its mother for seven days before it can be sacrificed. Why seven?
Maimonides explains that the animal is not yet fully “complete” (viable?)
until seven days have passed; similarly, a boy is not circumcised until it
has lived a week. There are sevens throughout this portion: resting on
the seventh day (commemorating the completion of Creation), eating matzah
for seven days, singling out the seventh day of Pesach as a holiday,
counting seven weeks (7×7 days) from the second day of Pesach to Shavuot,
and celebrating Sukkot for seven days. There are also seven lamps to be
kindled (Exod. 25:37). And just a few weeks ago, we read about a seven-day
period of seclusion for Aaron and his son’s as part of their ordination
(Lev. 8:33-35. All of these promote reaching a stage of being fully
conscious of the special service to the Lord being performed, a state of
completeness and holiness. And that state, completeness and holiness, also
describes the priests when they are fit to offer sacrifices. Thus, the
sevens running through the portion connote the striving for completeness
and holiness by both priests and Israelites.
Archery Jokes (lightly edited)
Q: Did you here about the airhead who shot an arrow into the air?
A: She missed.
Q: What did the archer get when he hit a bullseye?
A: A very angry bull.
Time flies like an arrow. Fruit flies like a banana.
It’s very uncommon for two archers to have the same score. Everyone knows
that bow ties went out of style years ago.
Perfection in Japanese technology
They’re still laughing about this at IBM.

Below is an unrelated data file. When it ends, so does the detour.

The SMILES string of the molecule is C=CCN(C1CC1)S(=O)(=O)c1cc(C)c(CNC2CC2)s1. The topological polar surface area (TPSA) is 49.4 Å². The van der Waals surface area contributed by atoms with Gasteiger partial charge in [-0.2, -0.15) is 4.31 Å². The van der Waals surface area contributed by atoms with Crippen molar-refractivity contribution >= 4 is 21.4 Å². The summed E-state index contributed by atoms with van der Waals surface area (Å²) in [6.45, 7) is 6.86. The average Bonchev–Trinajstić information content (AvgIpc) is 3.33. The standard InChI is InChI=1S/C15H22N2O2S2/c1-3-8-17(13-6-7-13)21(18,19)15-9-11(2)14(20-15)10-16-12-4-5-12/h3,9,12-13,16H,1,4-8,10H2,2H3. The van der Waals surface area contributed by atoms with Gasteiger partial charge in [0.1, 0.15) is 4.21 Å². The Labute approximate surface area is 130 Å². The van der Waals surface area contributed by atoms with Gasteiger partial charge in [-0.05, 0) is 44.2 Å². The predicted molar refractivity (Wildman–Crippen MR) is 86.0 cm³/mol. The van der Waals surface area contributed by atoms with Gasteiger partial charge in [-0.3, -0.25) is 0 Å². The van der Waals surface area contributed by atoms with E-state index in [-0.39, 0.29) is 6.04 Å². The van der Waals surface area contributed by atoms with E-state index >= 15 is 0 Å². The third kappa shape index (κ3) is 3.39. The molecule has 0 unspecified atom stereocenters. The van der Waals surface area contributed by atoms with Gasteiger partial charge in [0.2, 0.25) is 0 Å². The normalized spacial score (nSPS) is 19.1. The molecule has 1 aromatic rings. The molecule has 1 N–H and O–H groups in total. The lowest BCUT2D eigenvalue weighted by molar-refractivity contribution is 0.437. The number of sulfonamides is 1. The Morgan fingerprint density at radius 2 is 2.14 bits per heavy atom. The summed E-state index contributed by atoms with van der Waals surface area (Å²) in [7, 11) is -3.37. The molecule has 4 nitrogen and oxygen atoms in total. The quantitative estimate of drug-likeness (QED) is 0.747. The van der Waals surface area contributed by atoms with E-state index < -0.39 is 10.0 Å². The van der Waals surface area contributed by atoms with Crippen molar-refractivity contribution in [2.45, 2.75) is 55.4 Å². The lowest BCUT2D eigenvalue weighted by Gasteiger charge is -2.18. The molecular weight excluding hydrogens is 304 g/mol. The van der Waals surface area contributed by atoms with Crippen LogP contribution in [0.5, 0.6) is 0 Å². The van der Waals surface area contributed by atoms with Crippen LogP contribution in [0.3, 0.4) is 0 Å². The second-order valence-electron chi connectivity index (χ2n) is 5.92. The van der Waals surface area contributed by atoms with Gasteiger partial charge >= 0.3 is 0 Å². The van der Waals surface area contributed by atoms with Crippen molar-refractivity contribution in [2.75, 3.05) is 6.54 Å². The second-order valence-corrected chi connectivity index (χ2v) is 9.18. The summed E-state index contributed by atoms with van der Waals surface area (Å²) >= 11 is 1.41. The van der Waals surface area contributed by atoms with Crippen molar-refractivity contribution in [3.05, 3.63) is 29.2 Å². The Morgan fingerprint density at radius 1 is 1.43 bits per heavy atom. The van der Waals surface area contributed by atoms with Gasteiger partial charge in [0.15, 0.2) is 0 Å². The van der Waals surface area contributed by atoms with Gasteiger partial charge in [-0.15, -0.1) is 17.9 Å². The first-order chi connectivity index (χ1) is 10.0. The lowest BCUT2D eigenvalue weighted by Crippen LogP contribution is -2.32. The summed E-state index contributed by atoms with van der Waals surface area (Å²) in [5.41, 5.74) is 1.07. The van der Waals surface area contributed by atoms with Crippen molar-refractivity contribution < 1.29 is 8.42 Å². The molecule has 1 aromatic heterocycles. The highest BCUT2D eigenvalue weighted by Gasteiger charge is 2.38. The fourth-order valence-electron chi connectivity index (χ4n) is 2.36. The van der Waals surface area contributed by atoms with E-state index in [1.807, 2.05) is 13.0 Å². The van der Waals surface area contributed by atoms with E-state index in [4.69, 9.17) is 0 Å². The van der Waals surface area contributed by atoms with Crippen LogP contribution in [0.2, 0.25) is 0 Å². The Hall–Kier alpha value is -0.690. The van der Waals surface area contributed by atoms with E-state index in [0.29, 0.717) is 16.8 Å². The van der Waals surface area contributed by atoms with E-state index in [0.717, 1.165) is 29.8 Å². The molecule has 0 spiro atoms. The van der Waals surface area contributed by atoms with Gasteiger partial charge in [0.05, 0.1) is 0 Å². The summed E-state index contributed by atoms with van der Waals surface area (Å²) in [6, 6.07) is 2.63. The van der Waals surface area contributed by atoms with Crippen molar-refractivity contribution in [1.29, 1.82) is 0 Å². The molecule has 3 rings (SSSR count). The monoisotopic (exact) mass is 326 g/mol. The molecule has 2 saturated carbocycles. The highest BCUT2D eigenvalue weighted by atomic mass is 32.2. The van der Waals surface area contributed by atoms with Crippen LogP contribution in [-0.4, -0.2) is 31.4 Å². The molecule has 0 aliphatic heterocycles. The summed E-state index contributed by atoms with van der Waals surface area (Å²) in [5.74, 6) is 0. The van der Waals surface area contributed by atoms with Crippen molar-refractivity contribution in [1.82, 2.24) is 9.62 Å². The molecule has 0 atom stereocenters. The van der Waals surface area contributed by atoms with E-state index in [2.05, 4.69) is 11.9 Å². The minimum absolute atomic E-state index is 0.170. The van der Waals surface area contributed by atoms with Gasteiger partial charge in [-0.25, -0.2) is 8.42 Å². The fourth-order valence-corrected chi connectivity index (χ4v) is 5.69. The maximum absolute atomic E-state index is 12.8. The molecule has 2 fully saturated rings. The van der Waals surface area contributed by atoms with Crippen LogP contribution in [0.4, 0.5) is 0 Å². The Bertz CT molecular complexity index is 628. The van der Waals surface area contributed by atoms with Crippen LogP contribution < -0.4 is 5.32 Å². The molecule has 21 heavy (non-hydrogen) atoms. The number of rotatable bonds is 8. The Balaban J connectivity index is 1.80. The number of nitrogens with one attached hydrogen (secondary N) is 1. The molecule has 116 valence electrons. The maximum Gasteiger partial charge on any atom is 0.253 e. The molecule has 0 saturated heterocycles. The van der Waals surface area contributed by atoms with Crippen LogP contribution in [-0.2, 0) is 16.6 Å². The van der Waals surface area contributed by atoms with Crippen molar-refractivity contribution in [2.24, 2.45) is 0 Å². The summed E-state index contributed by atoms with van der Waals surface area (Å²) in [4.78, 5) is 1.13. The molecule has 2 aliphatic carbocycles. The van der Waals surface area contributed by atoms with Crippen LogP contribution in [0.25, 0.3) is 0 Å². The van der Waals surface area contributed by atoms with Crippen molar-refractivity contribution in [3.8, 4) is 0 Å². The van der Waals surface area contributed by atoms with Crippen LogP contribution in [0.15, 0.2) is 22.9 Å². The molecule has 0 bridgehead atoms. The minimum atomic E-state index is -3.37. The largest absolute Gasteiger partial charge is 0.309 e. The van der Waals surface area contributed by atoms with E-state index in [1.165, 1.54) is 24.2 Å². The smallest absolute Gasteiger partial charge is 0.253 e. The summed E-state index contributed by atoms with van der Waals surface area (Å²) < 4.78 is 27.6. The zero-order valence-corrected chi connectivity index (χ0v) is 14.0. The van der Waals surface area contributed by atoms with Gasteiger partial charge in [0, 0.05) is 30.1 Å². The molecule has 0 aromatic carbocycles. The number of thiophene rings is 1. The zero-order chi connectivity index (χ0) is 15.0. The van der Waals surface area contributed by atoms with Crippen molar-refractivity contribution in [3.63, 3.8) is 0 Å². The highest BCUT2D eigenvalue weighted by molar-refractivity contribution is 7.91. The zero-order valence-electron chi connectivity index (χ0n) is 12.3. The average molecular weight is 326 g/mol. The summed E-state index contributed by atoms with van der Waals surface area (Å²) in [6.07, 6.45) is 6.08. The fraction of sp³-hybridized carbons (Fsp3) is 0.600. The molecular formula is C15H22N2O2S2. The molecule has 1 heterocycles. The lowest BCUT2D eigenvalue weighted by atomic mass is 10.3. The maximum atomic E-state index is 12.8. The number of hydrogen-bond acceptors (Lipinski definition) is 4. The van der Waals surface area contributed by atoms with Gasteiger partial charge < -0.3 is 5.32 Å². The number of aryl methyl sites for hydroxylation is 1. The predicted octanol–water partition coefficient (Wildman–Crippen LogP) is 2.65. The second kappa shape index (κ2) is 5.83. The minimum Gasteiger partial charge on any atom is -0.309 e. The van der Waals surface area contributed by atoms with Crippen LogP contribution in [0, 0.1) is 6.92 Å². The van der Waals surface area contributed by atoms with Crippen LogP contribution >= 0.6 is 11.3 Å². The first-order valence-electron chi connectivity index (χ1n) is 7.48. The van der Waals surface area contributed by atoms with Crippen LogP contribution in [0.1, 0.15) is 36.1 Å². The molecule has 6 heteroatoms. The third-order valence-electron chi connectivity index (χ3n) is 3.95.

Apparently the computer giant decided to have some parts manufactured in
Japan as a trial project. In the specifications, they set out that they
will accept three defective parts per 10,000.
When the delivery came in there was an accompanying letter.
“We, Japanese people, had a hard time understanding North American business
practices. But the three defective parts per 10,000 have been separately
manufactured and have been included in the consignment. Hope this pleases
Google Logos for Jewish Holidays
Lawyers and lightbulbs
Q: How many lawyers does it take to change a lightbulb?
A: None, he’ll have the janitor do it. But, you’ll get the following bill
Item Charge (What it really means)
Lawyer’s time, (1 hr.Min.) $400 You sucker.
Staff charges $250 The secretary prepared bill.
Research fees $422 BMW payment due.
Consulting fees $431 Senior partner’s BMW bill.
Delivery expenses $34 Had messenger deliver it.
Rule 453.957(B)(1) charge $394 Second partner Volvo bill.
Monty Python’s “Life of Brian” (1979): The stoning scene (abridged a tad)